“In the Beginning…”

Today, the Holy Bible is published, treasured and studied in most every world culture. No other book compares, either in content or in world-wide circulation just as no other faith-based religion worships an eternal, infinite God who created all life and demonstrated His exclusive power to conquer death as evident through the resurrection of Christ.

The Bible’s Old and New Testaments invest life with purpose and dimension, in sharp contrast to the superstitious imaginings suggesting first life organized itself from nothing, evolved without direction, only to end in the blackness of forever death.

More than a narrative of historical events, philosophy, poetry, and rules for better living, the 66-book compilation offers insight as to where we came from, what we are doing here and where we are going.

The Bible, the all-time best seller, speaks with inspired authority!

No ordinary literature, thoughts expressed came from “men who spoke from God as they were carried along by the Holy Spirit.” (2 Peter 1:21).

An authoritative narrative of scores of miraculous events, the Bible preserves a panorama of history’s unfolding miracle in action. Sixty-six books, authored by forty or so inspired humans from Moses to John the Revelator, writing between 1400 BC and 100 AD, provide reason for living and direction for every Homo sapiens who has ever lived. Moses, an intellectual giant, who wrote from experience, insight and personal communication with God, is credited with having authored the Genesis account of life’s beginning.

Blessed with access to the higher education reserved for Egyptian royalty, his faith in the Creator was absolute given his cultural exposure to the eyewitness and written accounts of creation week and the global deluge handed down by the likes of Adam, Seth, Noah, Shem, Abraham, Jacob and Joseph—devout worshipers of God.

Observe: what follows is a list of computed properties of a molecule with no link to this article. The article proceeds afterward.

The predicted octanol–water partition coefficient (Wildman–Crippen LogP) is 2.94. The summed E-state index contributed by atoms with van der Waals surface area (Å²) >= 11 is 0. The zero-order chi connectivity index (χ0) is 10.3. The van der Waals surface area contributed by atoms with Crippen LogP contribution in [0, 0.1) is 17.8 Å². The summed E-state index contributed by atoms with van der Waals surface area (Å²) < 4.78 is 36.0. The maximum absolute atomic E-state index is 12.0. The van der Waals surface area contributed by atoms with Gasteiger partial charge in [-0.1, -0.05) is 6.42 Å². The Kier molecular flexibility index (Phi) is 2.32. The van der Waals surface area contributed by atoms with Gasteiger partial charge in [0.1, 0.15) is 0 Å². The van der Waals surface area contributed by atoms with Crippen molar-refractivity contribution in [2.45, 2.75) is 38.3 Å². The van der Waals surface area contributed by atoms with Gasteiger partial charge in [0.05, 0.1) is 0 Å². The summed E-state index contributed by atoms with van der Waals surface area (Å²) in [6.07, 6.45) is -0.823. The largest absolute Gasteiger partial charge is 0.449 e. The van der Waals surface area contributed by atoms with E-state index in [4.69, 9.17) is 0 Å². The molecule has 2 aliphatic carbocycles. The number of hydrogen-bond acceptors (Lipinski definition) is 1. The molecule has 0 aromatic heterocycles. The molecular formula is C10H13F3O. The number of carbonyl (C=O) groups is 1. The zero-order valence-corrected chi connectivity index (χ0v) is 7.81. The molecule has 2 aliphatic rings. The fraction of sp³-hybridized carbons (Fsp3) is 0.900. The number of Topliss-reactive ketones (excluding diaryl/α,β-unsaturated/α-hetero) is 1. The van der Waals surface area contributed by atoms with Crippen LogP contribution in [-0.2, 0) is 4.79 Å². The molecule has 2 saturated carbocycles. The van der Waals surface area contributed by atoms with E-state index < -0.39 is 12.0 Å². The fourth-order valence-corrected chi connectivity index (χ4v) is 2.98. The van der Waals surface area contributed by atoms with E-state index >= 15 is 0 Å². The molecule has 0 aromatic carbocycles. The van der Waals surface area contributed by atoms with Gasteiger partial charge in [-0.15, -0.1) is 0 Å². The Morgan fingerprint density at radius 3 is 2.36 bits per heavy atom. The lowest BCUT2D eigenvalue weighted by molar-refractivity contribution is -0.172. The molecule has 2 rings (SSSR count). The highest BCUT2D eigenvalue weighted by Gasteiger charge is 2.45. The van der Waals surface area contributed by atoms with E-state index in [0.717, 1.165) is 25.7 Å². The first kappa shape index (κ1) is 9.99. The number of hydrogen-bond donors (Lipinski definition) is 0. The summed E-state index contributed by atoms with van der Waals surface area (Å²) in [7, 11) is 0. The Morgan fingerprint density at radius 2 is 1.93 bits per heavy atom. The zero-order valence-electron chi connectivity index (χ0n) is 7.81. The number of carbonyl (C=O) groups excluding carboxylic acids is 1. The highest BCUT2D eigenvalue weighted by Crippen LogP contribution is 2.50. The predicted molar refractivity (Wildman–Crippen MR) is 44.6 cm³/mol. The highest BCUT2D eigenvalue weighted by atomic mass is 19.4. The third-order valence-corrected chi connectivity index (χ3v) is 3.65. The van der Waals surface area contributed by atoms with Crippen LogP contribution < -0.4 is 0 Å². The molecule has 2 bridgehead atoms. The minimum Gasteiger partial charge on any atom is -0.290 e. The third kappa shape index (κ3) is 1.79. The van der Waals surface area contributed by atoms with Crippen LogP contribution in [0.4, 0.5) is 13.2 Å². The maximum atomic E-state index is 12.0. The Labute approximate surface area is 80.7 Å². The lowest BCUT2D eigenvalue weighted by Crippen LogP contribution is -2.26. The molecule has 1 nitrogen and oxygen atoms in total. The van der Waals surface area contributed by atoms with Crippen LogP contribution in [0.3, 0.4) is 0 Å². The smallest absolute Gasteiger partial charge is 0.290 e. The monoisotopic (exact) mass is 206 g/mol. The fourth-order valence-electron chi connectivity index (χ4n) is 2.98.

John the Beloved, walked by Christ’s side during His ministry, witnessed His crucifixion, and penned the Book of Revelation with a look to the future —the last of the Bible’s 66 books.

The “Big Picture” theme of Scripture begins with the miraculous origin of life on earth during the literal, seven-day creation week. Accounts of the life, death, and resurrection of Christ, God’s only begotten son, tie the ends of historical events together in a living cavalcade of meaning and hope.

In the four centuries immediately following Christ’s ministry, numerous letters were composed and circulated within the Christian fellowship—not all of which were anchored in the fundamentals of the Christian faith. Devoted scholars patiently sifted through the manuscripts and compiled the New Testament canon. The central message of the Messiah tied the Old Testament to the new in a single, cohesive entity.

Inspired insights of Moses, Daniel, David, Peter, Mathew, Mark, Luke, John and Paul, flow as complimentary components of a contiguous whole. Together, the Old and New Testaments provide purpose and meaning, for diverse cultures and every human life.

The Old Testament describes creation, the fall of man, the plan of redemption and the promise of a Messiah. The New Testament correlates with the Old by confirming the arrival of the Messiah, His message and ministry, His assured return, destruction of evil and an earth made new.

Noah “walked with God,” a man of courage who stood tall, putting his reputation and his life on the line to obey his Creator, preparing for a Global Flood. “By faith, Noah, when warned about things not yet seen, in holy fear built an ark to save his family. By his faith he condemned the world and became heir of the righteousness that comes by faith.” Hebrews 11:7.